Design/Construction Hype Cycle

Technology & Hype?
Nothing to see here!
In the IT world, there is a constant churn of new technologies and techniques, each being billed as the greatest innovation since sliced bread. Concepts such as Augmented Reality, Internet of Things & Virtual Personal Assistants (Siri et al.) are some examples of technologies in 2016 that futurists are predicting will become adopted by the mainstream in due course, and businesses throughout the IT ecosystem are falling over themselves to capitalise on the next Uber (Service on Demand) or Skype (Virtual Presence). The technologies offered up are commonly a product of the state of the art available at the time & societal cues to go along with them, and there is a whole ecosystem with vested interests advising the world's businesses on which technologies they should invest in.

A droll commentary on these technologies is offered up by an analysis company in the IT ecosystem, in the form of the Gartner Hype Cycle, which charts the up-and-coming technologies in vogue, and to what degree their impact on the world has been exaggerated. A study of this chart, whilst I worked in the IT ecosystem for a while (coincidentally on a product which sits on the Hype Cycle spectrum), made me realise that we have the same hype cycle in the design / construction industry, albeit on a more local scale, and longer time interval.

Hope everyone
can reach the button
When I entered the design / construction industry as a fresh faced electrical engineer in a Dublin design consultancy, in the 2007 calm before the storm of the Celtic Tiger's demise, it quickly became apparent that in every design, one had to consider the disabled access quite intently. All of the consultancy tenders we answered to seek work had a question on how we would handle disability access in our design, and architects were captivated with reducing the angle of the slopes in front of their buildings.
I am firmly of the belief that designing for disabled access in buildings is a hallmark of a forward thinking, inclusive society, and has the added bonus of also improves the use of buildings by the able bodied too, so accordingly I embraced all of the disabled access techniques in my designs. Henceforth, all of my light switches were at an accessible 1.4m above the finished floor level, high frequency lighting was specified in lieu of potentially stroboscopic mains frequency, and no landing outside a lift door went without a refuge telephone. My tome of the Irish building regulations part M was well thumbed!

Forget GDP - Cranewatch
Looking back now on that time in 2007 when disabled access was the buzzword, I begin to wonder if the emphasis on disabled access was a driven in response to a wider societal trend, whereby there was intense inequality in the distribution of wealth as a result of the Celtic Tiger - those involved in the industries which propelled Ireland to new found wealth (mainly construction, but some IT & pharma too) were growing richer all the time, whereas everyone else was feeling left out. Was the design emphasis on equal access for all, as espoused in disabled access, a response to societal inequality?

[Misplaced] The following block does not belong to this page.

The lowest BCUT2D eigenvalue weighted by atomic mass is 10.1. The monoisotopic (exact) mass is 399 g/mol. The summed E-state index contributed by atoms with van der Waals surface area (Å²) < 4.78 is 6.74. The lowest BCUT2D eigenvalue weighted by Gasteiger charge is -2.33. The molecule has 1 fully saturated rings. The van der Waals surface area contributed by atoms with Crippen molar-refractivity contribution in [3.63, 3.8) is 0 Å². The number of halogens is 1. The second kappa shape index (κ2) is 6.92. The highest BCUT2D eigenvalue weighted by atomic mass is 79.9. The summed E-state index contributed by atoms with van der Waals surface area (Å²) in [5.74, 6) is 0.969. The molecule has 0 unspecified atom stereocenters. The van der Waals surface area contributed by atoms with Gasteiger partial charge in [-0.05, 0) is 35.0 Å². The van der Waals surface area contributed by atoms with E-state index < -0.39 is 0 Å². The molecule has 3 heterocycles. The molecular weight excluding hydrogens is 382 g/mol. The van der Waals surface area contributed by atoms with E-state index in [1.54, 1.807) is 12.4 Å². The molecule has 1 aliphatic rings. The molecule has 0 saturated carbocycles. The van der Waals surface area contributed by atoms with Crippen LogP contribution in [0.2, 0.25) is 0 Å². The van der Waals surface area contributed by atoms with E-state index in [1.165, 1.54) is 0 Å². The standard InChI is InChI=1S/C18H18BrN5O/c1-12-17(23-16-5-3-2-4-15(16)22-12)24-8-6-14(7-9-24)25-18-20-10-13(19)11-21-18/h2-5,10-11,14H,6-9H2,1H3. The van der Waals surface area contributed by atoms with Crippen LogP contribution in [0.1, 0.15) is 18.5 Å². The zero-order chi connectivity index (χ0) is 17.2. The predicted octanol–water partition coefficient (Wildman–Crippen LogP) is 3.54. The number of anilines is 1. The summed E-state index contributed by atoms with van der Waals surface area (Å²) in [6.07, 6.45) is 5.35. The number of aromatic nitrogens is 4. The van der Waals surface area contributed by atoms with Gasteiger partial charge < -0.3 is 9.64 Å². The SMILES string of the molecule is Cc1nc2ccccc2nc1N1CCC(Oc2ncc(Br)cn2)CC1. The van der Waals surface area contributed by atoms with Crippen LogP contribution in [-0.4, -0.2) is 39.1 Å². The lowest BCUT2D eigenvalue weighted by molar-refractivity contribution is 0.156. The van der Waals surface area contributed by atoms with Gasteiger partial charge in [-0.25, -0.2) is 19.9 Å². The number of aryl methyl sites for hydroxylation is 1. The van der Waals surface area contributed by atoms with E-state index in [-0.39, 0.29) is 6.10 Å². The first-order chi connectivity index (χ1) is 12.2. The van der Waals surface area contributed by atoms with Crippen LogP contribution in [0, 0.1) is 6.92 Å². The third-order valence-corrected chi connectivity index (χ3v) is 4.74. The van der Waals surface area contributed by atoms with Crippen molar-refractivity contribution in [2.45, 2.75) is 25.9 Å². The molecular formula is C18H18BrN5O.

I hypothesise that this societal feedback loop to design/construction trends occurs strongly, and there is a link with technologies available to feed it.

The Irish BER cert, per EU
Building Performance Directive
Take for example, post the disabled access movement, in 2008 - 2009, the sustainable design movement. Here, all of the clients were interested in building running costs post handover, which spurred the use of technologies such as natural ventilation & occupant response systems for control. These weren't new technologies (I recall windows opening for ventilation, as far back as my childhood at least!) but the focus on these was different compared to the preceding decades of air handling units with energy intensive filtration and electric heater batteries to achieve precise internal conditions. This was possibly spurred by the spike in energy costs connected with the worldwide economic crash (see graph of UK petrol prices), and a whole ecosystem of companies claiming to be at the forefront of sustainable design technologies & techniques emerged (e.g. natural ventilation controls companies, solar water, air to water heat pumps, LED lighting etc.) - who can make a fortune on equipment sales and training courses.

And I see similar things since that time - there was the Building Information Modelling movement until 2012 (with software and training to go with it), the Lean Construction movement since about 2014, with the requisite professional services training courses to go along with it (possibly in response to a societal drive to reduce environmental waste?).

So where next for the design / construction industry? Will we see an intersection with some of the technologies on the Gartner Hype Cycle? Google's use of machine learning to optimise it's data centre operation is a notable, however I struggle to see wider appeal beyond hyper scale data centre operators. But it does represent a greater faith in technology by people to optimise systems. As does the growing use of augmented reality in industrial settings.

Perhaps as the buildings we design achieve higher performance & become more complex, and as we evolve towards a more connected & globalised society, our clients will seek refuge from data overload, and will seek smoother hand overs and greater help with operating their systems.

Or maybe: do we need a Design / Construction Hype Chart to see where we are?! Answers on a postcard!

No comments: